—The Huffington Post, February 9, 2016.
—The Kansas City Star, yesterday.
And note these mocking paragraphs in the Star’s article:
College spokesman Stephen Johnson said that starting this fall, both recreational classes and for-credit exercise classes that once taught yoga will likely still be taught the same way, but instead will be rebranded as “lifestyle fitness.”
“We’re changing the name,” Johnson said. 
The move to recast the practice of yoga, with positions like upward dog and downward dog, into classes of more generic stretching and breathing exercises has landed the college of 2,000 students in something of a doghouse.
Yes, to borrow a line popular at Faber college, they f***ed up; they trusted the SJWs, hoping that appeasement would sate the beast.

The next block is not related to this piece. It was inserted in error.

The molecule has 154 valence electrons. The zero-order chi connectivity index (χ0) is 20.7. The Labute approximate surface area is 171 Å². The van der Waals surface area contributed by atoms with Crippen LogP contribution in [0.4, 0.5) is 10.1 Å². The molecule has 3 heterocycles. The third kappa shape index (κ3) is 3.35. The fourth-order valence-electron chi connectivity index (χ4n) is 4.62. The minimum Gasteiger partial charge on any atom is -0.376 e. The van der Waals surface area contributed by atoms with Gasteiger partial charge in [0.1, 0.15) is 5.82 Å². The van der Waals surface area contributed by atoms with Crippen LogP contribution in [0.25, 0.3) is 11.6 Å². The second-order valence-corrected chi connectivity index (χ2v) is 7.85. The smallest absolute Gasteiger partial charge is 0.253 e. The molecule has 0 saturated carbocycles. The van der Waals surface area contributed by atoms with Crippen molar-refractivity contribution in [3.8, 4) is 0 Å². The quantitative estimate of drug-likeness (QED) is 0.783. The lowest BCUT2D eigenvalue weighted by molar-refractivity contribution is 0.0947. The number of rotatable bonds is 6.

Related: “The greatest threat to the liberal international order comes not from Russia, China, or jihadist terror but from the self-induced deconstruction of Western culture.”
AS a father of six weeks, Jonathan Miles looked at his son in his wife's arms and told her he wanted out. The new dad, who had been so excited about having a baby, was now convinced the two most important people in his life would be happier without him

Three $5000 no-strings-attached grants available Medium 

Private Equity Winces as Companies Do the Splits Bloomberg

Sean Spicer gives swampy explanation for keeping White House logs secret

This tool (which the rest of the world is already using) can help you protect your sources